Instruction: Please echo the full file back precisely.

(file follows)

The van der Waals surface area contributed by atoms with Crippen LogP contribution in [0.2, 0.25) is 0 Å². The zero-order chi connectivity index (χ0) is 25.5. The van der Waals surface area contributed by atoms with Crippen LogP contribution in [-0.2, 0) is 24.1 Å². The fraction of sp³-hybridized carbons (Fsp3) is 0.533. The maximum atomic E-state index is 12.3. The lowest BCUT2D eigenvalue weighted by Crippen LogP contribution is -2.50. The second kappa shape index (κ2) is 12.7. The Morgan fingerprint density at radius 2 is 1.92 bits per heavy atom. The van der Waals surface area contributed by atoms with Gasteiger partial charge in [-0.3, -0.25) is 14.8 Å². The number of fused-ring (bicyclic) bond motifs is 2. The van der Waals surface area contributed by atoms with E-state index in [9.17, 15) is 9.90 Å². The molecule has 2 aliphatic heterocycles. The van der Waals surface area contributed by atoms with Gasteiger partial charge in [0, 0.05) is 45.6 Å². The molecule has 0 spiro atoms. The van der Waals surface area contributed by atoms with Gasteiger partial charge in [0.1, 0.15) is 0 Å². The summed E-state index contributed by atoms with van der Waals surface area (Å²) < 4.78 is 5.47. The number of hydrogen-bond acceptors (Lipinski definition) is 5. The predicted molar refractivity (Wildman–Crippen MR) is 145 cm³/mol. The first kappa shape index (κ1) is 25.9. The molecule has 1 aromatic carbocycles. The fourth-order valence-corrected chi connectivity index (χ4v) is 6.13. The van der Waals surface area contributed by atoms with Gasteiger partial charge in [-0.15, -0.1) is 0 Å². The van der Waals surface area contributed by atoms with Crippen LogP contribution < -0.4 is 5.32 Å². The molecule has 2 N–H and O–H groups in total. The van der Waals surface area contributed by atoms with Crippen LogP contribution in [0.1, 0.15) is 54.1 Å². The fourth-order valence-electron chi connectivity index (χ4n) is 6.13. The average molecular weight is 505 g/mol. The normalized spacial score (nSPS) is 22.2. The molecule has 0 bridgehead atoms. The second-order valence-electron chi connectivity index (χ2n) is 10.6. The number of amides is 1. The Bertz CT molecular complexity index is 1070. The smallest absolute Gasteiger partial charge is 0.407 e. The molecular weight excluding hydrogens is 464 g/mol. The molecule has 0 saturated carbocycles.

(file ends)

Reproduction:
The van der Waals surface area contributed by atoms with Crippen LogP contribution in [0.2, 0.25) is 0 Å². The zero-order chi connectivity index (χ0) is 25.5. The van der Waals surface area contributed by atoms with Crippen LogP contribution in [-0.2, 0) is 24.1 Å². The fraction of sp³-hybridized carbons (Fsp3) is 0.533. The maximum atomic E-state index is 12.3. The lowest BCUT2D eigenvalue weighted by Crippen LogP contribution is -2.50. The second kappa shape index (κ2) is 12.7. The Morgan fingerprint density at radius 2 is 1.92 bits per heavy atom. The van der Waals surface area contributed by atoms with Gasteiger partial charge in [-0.3, -0.25) is 14.8 Å². The number of fused-ring (bicyclic) bond motifs is 2. The van der Waals surface area contributed by atoms with E-state index in [9.17, 15) is 9.90 Å². The molecule has 2 aliphatic heterocycles. The van der Waals surface area contributed by atoms with Gasteiger partial charge in [0, 0.05) is 45.6 Å². The molecule has 0 spiro atoms. The van der Waals surface area contributed by atoms with Gasteiger partial charge in [0.1, 0.15) is 0 Å². The summed E-state index contributed by atoms with van der Waals surface area (Å²) < 4.78 is 5.47. The number of hydrogen-bond acceptors (Lipinski definition) is 5. The predicted molar refractivity (Wildman–Crippen MR) is 145 cm³/mol. The first kappa shape index (κ1) is 25.9. The molecule has 1 aromatic carbocycles. The fourth-order valence-corrected chi connectivity index (χ4v) is 6.13. The van der Waals surface area contributed by atoms with Gasteiger partial charge in [-0.15, -0.1) is 0 Å². The van der Waals surface area contributed by atoms with Crippen LogP contribution < -0.4 is 5.32 Å². The molecule has 2 N–H and O–H groups in total. The van der Waals surface area contributed by atoms with Crippen LogP contribution in [0.1, 0.15) is 54.1 Å². The fourth-order valence-electron chi connectivity index (χ4n) is 6.13. The average molecular weight is 505 g/mol. The normalized spacial score (nSPS) is 22.2. The molecule has 0 bridgehead atoms. The second-order valence-electron chi connectivity index (χ2n) is 10.6. The number of amides is 1. The Bertz CT molecular complexity index is 1070. The smallest absolute Gasteiger partial charge is 0.407 e. The molecular weight excluding hydrogens is 464 g/mol. The molecule has 0 saturated carbocycles.